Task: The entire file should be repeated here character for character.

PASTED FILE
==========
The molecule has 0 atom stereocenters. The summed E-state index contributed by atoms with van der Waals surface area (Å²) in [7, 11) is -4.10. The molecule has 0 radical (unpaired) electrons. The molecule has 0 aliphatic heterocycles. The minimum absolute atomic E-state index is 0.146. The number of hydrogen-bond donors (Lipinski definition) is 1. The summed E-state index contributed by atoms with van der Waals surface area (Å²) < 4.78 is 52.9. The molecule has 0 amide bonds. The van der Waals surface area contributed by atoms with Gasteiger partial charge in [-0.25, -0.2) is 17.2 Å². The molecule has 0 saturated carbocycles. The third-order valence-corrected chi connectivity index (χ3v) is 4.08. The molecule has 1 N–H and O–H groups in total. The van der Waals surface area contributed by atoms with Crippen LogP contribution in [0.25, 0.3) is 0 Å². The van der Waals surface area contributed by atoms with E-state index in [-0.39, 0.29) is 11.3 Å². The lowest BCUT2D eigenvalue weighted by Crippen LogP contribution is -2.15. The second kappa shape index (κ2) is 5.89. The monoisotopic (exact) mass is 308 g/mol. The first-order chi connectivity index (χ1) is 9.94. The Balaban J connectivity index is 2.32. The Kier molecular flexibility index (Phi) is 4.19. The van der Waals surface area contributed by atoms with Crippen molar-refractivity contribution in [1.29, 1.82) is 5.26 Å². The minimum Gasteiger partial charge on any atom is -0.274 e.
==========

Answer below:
The molecule has 0 atom stereocenters. The summed E-state index contributed by atoms with van der Waals surface area (Å²) in [7, 11) is -4.10. The molecule has 0 radical (unpaired) electrons. The molecule has 0 aliphatic heterocycles. The minimum absolute atomic E-state index is 0.146. The number of hydrogen-bond donors (Lipinski definition) is 1. The summed E-state index contributed by atoms with van der Waals surface area (Å²) < 4.78 is 52.9. The molecule has 0 amide bonds. The van der Waals surface area contributed by atoms with Gasteiger partial charge in [-0.25, -0.2) is 17.2 Å². The molecule has 0 saturated carbocycles. The third-order valence-corrected chi connectivity index (χ3v) is 4.08. The molecule has 1 N–H and O–H groups in total. The van der Waals surface area contributed by atoms with Crippen LogP contribution in [0.25, 0.3) is 0 Å². The van der Waals surface area contributed by atoms with E-state index in [-0.39, 0.29) is 11.3 Å². The lowest BCUT2D eigenvalue weighted by Crippen LogP contribution is -2.15. The second kappa shape index (κ2) is 5.89. The monoisotopic (exact) mass is 308 g/mol. The first-order chi connectivity index (χ1) is 9.94. The Balaban J connectivity index is 2.32. The Kier molecular flexibility index (Phi) is 4.19. The van der Waals surface area contributed by atoms with Crippen molar-refractivity contribution in [1.29, 1.82) is 5.26 Å². The minimum Gasteiger partial charge on any atom is -0.274 e.